You know that shady character that lives down the street from your apartment, and every time you see him, you give him the change in your pocket, but you always question what he’s really up to? Well, that may be due to a number of reasons, namely that something may have occurred in your childhood which has subsequently caused you to either fear the homeless or have trust issues. In some scenarios, an individual could have both fear and mistrust in their hearts.
As time has progressed and technological advancements have followed suit, societal trust in tech companies has dwindled. Though we expect the brilliant minds of this generation and the next to pioneer technologies to improve our lives for the better, secretly, like the man down the street, we question what they’re really up to.
Back in December, just before the strike of the new year, Google (GOOGL), the Company heralded for providing the world with access to information in less time than it takes America to forget about a natural disaster, shared with the world that the personal data of 52.5 million Google + users was comprised due to a bug discovered in connection with a Google + API. Suffice to say, the search engine-backed tech behemoth quickly addressed the issue, especially given the rising fears of consumers in regards to what websites do with their personal data.
It seemed, at least for the last few months, that Google (GOOGL) was in the clear. The Company yesterday made headlines with its announcement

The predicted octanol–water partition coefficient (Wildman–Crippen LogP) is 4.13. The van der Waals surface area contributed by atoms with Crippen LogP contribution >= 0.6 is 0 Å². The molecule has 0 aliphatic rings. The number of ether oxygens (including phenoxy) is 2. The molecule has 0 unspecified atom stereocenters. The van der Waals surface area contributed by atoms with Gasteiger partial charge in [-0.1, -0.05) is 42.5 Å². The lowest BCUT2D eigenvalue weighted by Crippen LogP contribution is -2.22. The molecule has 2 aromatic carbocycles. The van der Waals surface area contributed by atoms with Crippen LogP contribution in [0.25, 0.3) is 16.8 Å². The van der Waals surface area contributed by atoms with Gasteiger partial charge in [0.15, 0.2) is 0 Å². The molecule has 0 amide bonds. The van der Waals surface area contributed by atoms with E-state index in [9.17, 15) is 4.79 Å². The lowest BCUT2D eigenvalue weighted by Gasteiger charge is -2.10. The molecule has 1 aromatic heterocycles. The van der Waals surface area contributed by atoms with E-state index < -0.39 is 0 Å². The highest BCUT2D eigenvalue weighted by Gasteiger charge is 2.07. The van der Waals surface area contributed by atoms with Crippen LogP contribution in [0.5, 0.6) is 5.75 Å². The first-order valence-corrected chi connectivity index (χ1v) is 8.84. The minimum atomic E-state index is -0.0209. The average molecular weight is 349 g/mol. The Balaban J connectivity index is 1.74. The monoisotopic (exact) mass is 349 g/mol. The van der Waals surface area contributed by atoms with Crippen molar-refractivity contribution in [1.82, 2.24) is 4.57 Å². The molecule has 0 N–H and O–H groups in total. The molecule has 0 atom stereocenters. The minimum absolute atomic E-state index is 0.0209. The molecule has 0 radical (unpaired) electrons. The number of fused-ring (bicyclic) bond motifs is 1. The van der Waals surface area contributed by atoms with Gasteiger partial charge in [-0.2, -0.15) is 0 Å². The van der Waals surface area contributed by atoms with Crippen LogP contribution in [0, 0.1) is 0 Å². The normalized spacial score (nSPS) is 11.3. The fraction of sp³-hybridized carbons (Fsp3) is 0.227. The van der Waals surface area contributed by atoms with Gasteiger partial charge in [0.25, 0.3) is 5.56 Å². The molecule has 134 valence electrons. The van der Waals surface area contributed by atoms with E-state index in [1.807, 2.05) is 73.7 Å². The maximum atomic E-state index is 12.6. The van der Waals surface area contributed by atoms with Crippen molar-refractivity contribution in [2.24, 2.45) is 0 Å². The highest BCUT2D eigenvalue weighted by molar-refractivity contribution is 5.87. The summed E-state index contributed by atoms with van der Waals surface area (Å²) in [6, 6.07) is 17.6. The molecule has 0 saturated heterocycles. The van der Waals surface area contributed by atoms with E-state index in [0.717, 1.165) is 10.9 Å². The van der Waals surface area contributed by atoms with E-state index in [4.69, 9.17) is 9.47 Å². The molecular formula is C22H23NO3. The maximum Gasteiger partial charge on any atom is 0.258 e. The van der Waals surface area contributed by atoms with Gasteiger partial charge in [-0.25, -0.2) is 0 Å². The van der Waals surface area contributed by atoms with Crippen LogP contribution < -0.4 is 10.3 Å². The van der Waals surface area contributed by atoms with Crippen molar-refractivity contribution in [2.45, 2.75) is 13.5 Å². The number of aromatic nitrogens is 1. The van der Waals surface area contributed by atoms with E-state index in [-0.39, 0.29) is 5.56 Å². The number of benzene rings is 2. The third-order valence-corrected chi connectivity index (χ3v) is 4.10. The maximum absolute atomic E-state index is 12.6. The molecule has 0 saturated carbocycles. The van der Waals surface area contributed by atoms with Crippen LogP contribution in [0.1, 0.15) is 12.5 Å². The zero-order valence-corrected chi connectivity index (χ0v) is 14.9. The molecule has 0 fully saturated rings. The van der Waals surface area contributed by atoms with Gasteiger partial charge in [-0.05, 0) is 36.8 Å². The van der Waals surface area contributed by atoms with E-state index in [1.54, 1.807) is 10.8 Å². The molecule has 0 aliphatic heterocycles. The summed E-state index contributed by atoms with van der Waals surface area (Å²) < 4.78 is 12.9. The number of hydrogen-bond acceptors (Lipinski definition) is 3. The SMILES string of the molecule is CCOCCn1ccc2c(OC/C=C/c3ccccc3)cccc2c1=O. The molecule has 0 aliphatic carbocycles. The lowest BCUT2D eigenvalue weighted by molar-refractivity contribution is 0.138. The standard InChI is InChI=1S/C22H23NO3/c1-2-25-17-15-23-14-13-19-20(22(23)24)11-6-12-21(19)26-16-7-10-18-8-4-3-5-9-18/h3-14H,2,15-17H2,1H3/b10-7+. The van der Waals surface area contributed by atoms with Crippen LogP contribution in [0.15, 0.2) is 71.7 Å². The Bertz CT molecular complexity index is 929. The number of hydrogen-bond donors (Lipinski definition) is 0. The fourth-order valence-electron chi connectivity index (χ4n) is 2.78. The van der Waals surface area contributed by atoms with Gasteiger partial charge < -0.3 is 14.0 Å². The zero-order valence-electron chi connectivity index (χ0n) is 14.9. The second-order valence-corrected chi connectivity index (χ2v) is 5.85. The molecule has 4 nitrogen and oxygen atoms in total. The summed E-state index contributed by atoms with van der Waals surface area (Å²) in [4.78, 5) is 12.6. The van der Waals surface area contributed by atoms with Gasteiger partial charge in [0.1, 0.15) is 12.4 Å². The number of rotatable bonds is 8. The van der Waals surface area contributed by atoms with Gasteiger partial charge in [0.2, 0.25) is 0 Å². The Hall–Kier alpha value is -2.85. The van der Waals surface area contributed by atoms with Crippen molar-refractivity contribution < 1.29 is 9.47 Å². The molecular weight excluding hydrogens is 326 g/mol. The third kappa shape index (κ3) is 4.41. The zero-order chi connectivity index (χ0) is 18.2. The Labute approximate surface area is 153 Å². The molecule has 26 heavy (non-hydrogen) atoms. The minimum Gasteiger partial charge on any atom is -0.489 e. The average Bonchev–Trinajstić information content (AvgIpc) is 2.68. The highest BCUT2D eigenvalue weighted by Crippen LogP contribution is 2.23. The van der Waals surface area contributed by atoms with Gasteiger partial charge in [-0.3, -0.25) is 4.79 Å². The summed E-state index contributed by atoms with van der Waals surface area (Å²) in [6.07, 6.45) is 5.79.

Per the details of the official announcement, with Stadia, YouTube watchers will be able to click “Play now” at the end of a video and their game will start within five seconds. Perhaps the craziest part about Stadia is that the “data center is the platform,” meaning that players can start at one platform and continue where they left off on any advice capable of connecting to Google.
However, we’ve come to learn that behind all the glitz and glamor, some tech companies are always up to no good. On Wednesday, the European Commission slapped Google (GOOGL) with a fine for breaching EU antitrust rules. According to the official press release regarding the matter, Google has abused its market dominance by imposing a number of restrictive clauses in contracts with third-party websites which hinders any rival of the Company from placing their own ads on these sites.
In other words, Google (GOOGL) has structured the online advertising playing field in their favor.
“Today the commission has fined Google €1.49 billion for illegal misuse of its dominant position in the market for the brokering of online search adverts. Google has cemented its dominance in online search adverts and shielded itself from competitive pressure by imposing anti-competitive contractual restrictions on third-party websites. This is illegal under EU antitrust rules. The misconduct lasted over 10 years and denied other companies the possibility to compete on the merits and to innovate – and consumers the benefits of competition…”
–Margrethe Vestager, Commissioner, European Commission
The European Commission shared that over the course of the last few years, through AdSense for Search, Google (GOOGL) has held market shared above 90% in the national markets for general search, making it near impossible for competitors in online search advertising to sell ad space within Google’s search engine results pages.